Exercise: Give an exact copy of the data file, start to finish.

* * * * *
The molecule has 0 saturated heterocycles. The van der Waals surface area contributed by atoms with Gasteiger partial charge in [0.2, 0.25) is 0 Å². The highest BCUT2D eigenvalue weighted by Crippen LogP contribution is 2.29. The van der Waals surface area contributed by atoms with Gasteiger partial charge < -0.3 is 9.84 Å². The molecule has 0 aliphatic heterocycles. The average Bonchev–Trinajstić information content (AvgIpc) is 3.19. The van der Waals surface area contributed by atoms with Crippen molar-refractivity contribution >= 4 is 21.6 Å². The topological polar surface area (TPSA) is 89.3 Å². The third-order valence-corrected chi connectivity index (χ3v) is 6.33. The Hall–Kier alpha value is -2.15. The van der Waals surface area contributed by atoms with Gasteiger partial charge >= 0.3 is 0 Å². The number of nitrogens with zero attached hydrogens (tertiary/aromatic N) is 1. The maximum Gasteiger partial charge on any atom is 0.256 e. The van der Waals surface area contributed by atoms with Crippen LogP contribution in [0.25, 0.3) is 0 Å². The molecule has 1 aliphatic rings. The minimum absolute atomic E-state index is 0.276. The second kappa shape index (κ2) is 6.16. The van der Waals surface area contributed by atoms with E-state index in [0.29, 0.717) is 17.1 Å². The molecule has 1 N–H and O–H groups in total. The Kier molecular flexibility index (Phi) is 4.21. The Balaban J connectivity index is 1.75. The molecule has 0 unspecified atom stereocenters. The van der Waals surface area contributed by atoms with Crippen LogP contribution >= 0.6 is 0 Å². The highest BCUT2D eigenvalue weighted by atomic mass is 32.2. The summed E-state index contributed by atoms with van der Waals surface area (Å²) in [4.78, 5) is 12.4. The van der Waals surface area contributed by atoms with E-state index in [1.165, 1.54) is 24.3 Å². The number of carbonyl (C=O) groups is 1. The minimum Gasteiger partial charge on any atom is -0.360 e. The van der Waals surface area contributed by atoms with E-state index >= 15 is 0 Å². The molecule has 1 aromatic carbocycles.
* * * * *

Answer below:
The molecule has 0 saturated heterocycles. The van der Waals surface area contributed by atoms with Gasteiger partial charge in [0.2, 0.25) is 0 Å². The highest BCUT2D eigenvalue weighted by Crippen LogP contribution is 2.29. The van der Waals surface area contributed by atoms with Gasteiger partial charge < -0.3 is 9.84 Å². The molecule has 0 aliphatic heterocycles. The average Bonchev–Trinajstić information content (AvgIpc) is 3.19. The van der Waals surface area contributed by atoms with Crippen molar-refractivity contribution >= 4 is 21.6 Å². The topological polar surface area (TPSA) is 89.3 Å². The third-order valence-corrected chi connectivity index (χ3v) is 6.33. The Hall–Kier alpha value is -2.15. The van der Waals surface area contributed by atoms with Gasteiger partial charge >= 0.3 is 0 Å². The number of nitrogens with zero attached hydrogens (tertiary/aromatic N) is 1. The maximum Gasteiger partial charge on any atom is 0.256 e. The van der Waals surface area contributed by atoms with Crippen LogP contribution in [0.25, 0.3) is 0 Å². The molecule has 1 aliphatic rings. The minimum absolute atomic E-state index is 0.276. The second kappa shape index (κ2) is 6.16. The van der Waals surface area contributed by atoms with E-state index in [0.29, 0.717) is 17.1 Å². The molecule has 1 N–H and O–H groups in total. The Kier molecular flexibility index (Phi) is 4.21. The Balaban J connectivity index is 1.75. The molecule has 0 unspecified atom stereocenters. The van der Waals surface area contributed by atoms with Crippen LogP contribution >= 0.6 is 0 Å². The highest BCUT2D eigenvalue weighted by atomic mass is 32.2. The summed E-state index contributed by atoms with van der Waals surface area (Å²) in [4.78, 5) is 12.4. The van der Waals surface area contributed by atoms with E-state index in [1.165, 1.54) is 24.3 Å². The number of carbonyl (C=O) groups is 1. The minimum Gasteiger partial charge on any atom is -0.360 e. The van der Waals surface area contributed by atoms with E-state index >= 15 is 0 Å². The molecule has 1 aromatic carbocycles.